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Can Iowa Break its Big Ten Tournament Curse?

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The Big Ten Tournament has been Iowa’s kryptonite during the entirety of Fran McCaffery’s tenure. Will this season be any different?

NCAA Basketball: Iowa at Nebraska Steven Branscombe-USA TODAY Sports

Fran McCaffery has accomplished much during his 12-year tenure as head coach of the Iowa men’s basketball team, yet as the Big Ten Tournament approaches, one cannot help but dwell on one arena of competition where McCaffery’s program has consistently come up short. Iowa’s recent struggles in the Big Ten Tournament have been impossible to ignore, particularly when contrasted with the sustained success the Hawkeyes have achieved in recent years. Iowa’s tournament record under McCaffery is a paltry 5-10, the program has zero wins over better-seeded teams, and it has made only one trip to the semifinals (last season, the only time Iowa has received a double-bye in the tournament). The Hawkeyes have lost three games as a single-digit seed against opponents with double-digit seeds, including twice while holding the same #5 seed they possess as they enter the 2022 tournament.

Yet it was not long ago that Iowa was considered the scourge of the Big Ten Tournament. Steve Alford’s Hawkeyes won two tournaments in eight years, including in his second season in Iowa City as a #6 seed. When Alford left Iowa for New Mexico after the 2006-07 season, Iowa was tied for the most tournament championships in the history of the event. Even now, after years of ineptitude in the Big Ten Tournament, the Hawkeyes still hold the sixth best winning percentage over the life of the event at 46.2%, largely on the strength of the team’s performances during the Alford years.

Of course, success or failure in the Big Ten Tournament is not necessarily indicative of the overall quality of a coach. Few Iowa fans would declare Alford’s tenure in Iowa City more successful than McCaffery’s, and many excellent coaches like former Maryland boss Mark Turgeon had long tenures as their school without ever making the conference championship. Still, Iowa’s Big Ten Tournament draught has held Iowa back from achieving its full potential during the McCaffery era, preventing the program from hanging championship banners from the rafters of Carver-Hawkeye Arena and ensuring that they rarely if ever enter the NCAA Tournament on a hot streak.

Could this year’s Hawkeye squad be the team to finally break the tradition of disappointing tournament exits? The Hawkeyes enter the event playing their best basketball of the season and are winners of eight of their last ten games, with one of those losses coming due to an uncharacteristically terrible free throw shooting performance on the road at Illinois. Keagan Murray is one of the most dynamic and efficient players in the country and leads one of KenPom’s five most efficient offenses while also anchoring one of the best defenses the Hawkeyes have fielded in several seasons. Kris Murray and Tony Perkins are developing into impact players in real time, while veterans Jordan Bohannon and Connor McCaffery have seen everything Iowa’s conference opponents have to offer several times over. If Patrick McCaffery is able to return to the court at full health, Iowa will likely enter the tournament as one of the teams its Big Ten rivals are least eager to face.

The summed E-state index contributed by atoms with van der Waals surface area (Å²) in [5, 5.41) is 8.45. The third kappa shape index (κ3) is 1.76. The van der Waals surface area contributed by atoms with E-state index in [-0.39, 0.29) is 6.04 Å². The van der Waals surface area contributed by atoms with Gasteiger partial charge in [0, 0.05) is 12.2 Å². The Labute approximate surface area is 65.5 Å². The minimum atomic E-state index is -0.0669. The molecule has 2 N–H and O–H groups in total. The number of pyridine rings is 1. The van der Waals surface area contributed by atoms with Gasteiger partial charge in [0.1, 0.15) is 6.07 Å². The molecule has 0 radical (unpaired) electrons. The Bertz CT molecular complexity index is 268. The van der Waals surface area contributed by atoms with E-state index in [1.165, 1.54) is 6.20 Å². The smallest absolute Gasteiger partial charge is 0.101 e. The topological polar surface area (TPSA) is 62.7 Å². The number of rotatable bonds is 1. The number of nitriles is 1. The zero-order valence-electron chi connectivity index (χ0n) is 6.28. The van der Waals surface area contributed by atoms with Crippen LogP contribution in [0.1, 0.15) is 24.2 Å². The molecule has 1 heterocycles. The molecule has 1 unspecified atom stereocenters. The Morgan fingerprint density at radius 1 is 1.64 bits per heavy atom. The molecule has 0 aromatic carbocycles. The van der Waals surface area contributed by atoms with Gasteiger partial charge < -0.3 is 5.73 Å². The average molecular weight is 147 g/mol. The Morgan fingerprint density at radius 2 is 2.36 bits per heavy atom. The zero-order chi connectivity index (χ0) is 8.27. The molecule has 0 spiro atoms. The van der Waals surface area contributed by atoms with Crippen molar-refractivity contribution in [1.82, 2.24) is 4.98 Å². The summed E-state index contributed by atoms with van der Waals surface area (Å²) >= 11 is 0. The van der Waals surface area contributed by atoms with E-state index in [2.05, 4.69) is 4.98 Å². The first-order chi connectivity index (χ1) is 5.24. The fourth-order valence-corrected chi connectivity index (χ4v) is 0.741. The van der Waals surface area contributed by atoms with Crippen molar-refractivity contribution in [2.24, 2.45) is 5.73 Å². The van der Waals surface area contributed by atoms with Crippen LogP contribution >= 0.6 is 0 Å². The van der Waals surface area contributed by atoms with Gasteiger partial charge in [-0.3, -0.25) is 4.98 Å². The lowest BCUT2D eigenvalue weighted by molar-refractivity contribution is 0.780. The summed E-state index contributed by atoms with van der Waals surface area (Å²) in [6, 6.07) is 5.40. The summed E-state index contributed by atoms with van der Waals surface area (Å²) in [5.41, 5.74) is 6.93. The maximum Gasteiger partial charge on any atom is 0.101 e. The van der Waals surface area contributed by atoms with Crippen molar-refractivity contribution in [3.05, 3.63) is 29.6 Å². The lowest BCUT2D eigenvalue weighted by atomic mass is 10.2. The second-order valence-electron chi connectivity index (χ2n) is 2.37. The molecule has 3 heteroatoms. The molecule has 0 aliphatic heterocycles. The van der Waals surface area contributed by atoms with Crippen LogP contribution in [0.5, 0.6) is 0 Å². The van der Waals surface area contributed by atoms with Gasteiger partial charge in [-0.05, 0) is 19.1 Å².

Furthermore, Iowa appears to have a relatively favorable path to the semi-finals. Thursday’s matchup will pit the Hawkeyes against the winner of Wednesday’s game between Nebraska and Northwestern, two teams Iowa defeated by a combined 54 points over three games. If the Hawkeyes can avoid yet another upset as the #5 seed, they will face a Rutgers team that is only 2-3 in its past five games and who beat Iowa early this season largely on the strength of an impossibly poor offensive performance which the Hawkeyes are unlikely to repeat. Should Iowa finally manage two wins in the Big Ten Tournament, they would likely face either Illinois with a chance to avenge last Sunday’s loss or the winner of the Michigan/Indiana game, two teams the Hawkeyes have already vanquished this year.

Yet history tells us that projecting a deep tournament run would be an act of putting the cart before the horse. Iowa had won seven of its past eight games last season before finishing 1-1 in the tournament, and the 2014-15 Hawkeyes were riding a six-game winning streak before falling to 13th-seeded Penn State in their first game. The 2021-22 Hawkeyes are certainly talented and accomplished enough to break the program’s streak of ill luck, yet the same could have been said for several Iowa teams that came before them. A team’s lasting legacy is written in March; the next four days will go a long way towards determining whether this Hawkeye team can recapture the program’s Big Ten Tournament glory of years past or face he same fate of McCaffery’s other Iowa squads.